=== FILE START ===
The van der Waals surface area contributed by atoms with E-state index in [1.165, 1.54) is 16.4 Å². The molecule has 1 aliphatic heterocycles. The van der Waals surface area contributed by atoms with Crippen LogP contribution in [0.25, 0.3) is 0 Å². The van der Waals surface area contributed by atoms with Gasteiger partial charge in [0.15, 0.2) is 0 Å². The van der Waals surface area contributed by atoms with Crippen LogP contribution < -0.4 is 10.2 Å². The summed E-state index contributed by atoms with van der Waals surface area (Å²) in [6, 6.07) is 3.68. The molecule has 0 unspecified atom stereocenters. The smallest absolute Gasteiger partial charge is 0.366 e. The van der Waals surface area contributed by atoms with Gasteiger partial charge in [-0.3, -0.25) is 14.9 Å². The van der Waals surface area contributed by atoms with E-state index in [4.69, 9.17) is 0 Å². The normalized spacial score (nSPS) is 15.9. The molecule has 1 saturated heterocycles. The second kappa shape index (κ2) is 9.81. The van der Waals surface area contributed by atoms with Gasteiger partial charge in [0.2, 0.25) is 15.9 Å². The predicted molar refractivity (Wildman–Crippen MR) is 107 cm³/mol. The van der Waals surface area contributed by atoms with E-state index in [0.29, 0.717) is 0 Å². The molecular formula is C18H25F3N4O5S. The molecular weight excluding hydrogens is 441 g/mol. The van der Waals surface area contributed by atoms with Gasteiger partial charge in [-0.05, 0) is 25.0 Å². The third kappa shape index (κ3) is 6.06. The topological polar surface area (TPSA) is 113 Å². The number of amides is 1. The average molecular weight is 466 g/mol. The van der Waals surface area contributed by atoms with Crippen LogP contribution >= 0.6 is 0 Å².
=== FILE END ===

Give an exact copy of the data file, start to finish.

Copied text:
The van der Waals surface area contributed by atoms with E-state index in [1.165, 1.54) is 16.4 Å². The molecule has 1 aliphatic heterocycles. The van der Waals surface area contributed by atoms with Crippen LogP contribution in [0.25, 0.3) is 0 Å². The van der Waals surface area contributed by atoms with Gasteiger partial charge in [0.15, 0.2) is 0 Å². The van der Waals surface area contributed by atoms with Crippen LogP contribution < -0.4 is 10.2 Å². The summed E-state index contributed by atoms with van der Waals surface area (Å²) in [6, 6.07) is 3.68. The molecule has 0 unspecified atom stereocenters. The smallest absolute Gasteiger partial charge is 0.366 e. The van der Waals surface area contributed by atoms with Gasteiger partial charge in [-0.3, -0.25) is 14.9 Å². The van der Waals surface area contributed by atoms with E-state index in [4.69, 9.17) is 0 Å². The normalized spacial score (nSPS) is 15.9. The molecule has 1 saturated heterocycles. The second kappa shape index (κ2) is 9.81. The van der Waals surface area contributed by atoms with Gasteiger partial charge in [0.2, 0.25) is 15.9 Å². The predicted molar refractivity (Wildman–Crippen MR) is 107 cm³/mol. The van der Waals surface area contributed by atoms with E-state index in [0.29, 0.717) is 0 Å². The molecular formula is C18H25F3N4O5S. The molecular weight excluding hydrogens is 441 g/mol. The van der Waals surface area contributed by atoms with Gasteiger partial charge in [-0.05, 0) is 25.0 Å². The third kappa shape index (κ3) is 6.06. The topological polar surface area (TPSA) is 113 Å². The number of amides is 1. The average molecular weight is 466 g/mol. The van der Waals surface area contributed by atoms with Crippen LogP contribution >= 0.6 is 0 Å².